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Mel Martinez, secretary of the Department of Housing and Urban Development, recently honored the 35th anniversary of the Fair Housing Act by joining President Lyndon Johnson’s daughter in HUD’s cafeteria to pledge to keep fighting housing discrimination.

The Open Housing Center, New York City’s headquarters for aggressively investigating charges of bias in housing sales and rentals, marked the occasion by closing its doors-for good.

Last October, Martinez’ agency rejected the 32-year-old center’s request for $250,000 from HUD’s Fair Housing Initiatives Program. Because the center relied entirely on that funding to run the program-which entailed sending undercover investigators out to test real estate agents and landlords on their fair housing practices-it was forced to shut down on March 31.

“This agency was there to help victims of housing discrimination,” said Shanna Smith, president of the National Fair Housing Alliance, which included the Open Housing Center. “There’s just an incredible void now in New York City.”

For HUD, however, it was simply a matter of money. With only $20.2 million to allocate among about 100 fair housing centers around the country, the agency makes these grants competitive. “The performers which rank highest are funded,” said HUD spokesperson Adam Glantz.

He would not say why the Open Housing Center did not make the cut this year, but it is clear HUD has slowly been cutting the center. Last year, its annual budget dropped by about $100,000, and the number of cases it handled fell from 183 to 76.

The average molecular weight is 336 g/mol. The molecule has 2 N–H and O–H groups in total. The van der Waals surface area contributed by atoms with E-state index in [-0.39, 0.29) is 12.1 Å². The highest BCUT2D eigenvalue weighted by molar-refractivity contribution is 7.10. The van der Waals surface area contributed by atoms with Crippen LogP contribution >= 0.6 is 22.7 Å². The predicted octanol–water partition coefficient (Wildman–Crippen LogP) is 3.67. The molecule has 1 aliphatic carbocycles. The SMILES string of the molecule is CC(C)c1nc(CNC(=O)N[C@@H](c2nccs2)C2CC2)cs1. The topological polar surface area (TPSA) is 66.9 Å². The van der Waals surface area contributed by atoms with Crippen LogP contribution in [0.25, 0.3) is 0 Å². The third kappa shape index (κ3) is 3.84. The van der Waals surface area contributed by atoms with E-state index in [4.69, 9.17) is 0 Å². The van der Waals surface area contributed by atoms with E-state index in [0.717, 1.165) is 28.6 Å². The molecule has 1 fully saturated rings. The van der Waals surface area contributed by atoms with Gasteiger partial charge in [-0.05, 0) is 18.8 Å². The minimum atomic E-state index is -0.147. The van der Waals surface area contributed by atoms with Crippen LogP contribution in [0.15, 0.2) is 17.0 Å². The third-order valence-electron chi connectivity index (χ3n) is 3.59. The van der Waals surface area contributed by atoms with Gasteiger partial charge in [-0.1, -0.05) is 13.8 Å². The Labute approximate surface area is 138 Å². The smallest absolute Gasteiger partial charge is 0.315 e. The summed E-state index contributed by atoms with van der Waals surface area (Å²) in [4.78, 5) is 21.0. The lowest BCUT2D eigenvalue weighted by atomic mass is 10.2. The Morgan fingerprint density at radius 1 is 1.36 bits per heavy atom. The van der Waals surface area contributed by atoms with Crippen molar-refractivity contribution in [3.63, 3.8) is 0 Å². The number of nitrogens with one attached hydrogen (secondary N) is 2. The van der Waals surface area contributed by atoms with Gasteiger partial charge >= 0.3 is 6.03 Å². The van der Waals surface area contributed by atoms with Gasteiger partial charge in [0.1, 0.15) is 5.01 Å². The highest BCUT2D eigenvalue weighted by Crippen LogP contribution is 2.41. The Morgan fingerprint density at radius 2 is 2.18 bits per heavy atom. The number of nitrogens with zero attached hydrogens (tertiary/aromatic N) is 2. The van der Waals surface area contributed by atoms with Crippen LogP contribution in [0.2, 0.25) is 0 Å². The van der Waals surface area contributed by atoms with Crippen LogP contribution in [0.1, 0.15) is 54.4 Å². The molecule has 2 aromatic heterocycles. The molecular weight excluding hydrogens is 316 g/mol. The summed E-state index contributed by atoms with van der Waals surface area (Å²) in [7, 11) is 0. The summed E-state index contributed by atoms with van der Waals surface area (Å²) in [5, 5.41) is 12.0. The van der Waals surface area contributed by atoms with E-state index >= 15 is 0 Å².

Now, New Yorkers are left with few options for filing complaints of discrimination, however. Some private organizations, like Bronx Independent Living Service and Asian Americans for Equality, do investigate housing discrimination, but they focus on specific communities.

The New York City Human Rights Commission conducts citywide investigations, but only in response to specific complaints; the Open Housing Center routinely sent volunteers to test realtors and landlords at random. The commission also does not conduct the aggressive undercover testing that the center was known for.

“We would walk around neighborhoods and do testing. We were the first stop for people who suspected something wrong,” said Victor Goode, chair of the center’s board and an expert in civil rights and housing law. And their work had a real effect, he added: “There is a greater likelihood that real estate agents will be scrupulous if they know they can be tested.”

Since housing activist Betty Hoeber founded the center in the 1970s, it has looked into thousands of cases.

Goode admits the center could have done a lot more to diversify its funding, but adds that raising private money for fair housing issues is not easy. Still, he and his colleagues are determined to try to keep the center alive. “We want to make sure the public is covered in some way,” he said.

Advocates for tenants certainly hope they succeed. “Basically,” said Jenny Laurie, director of Met Council on Housing, “they forced discriminating, racist landlords to accept black and Latino families.”

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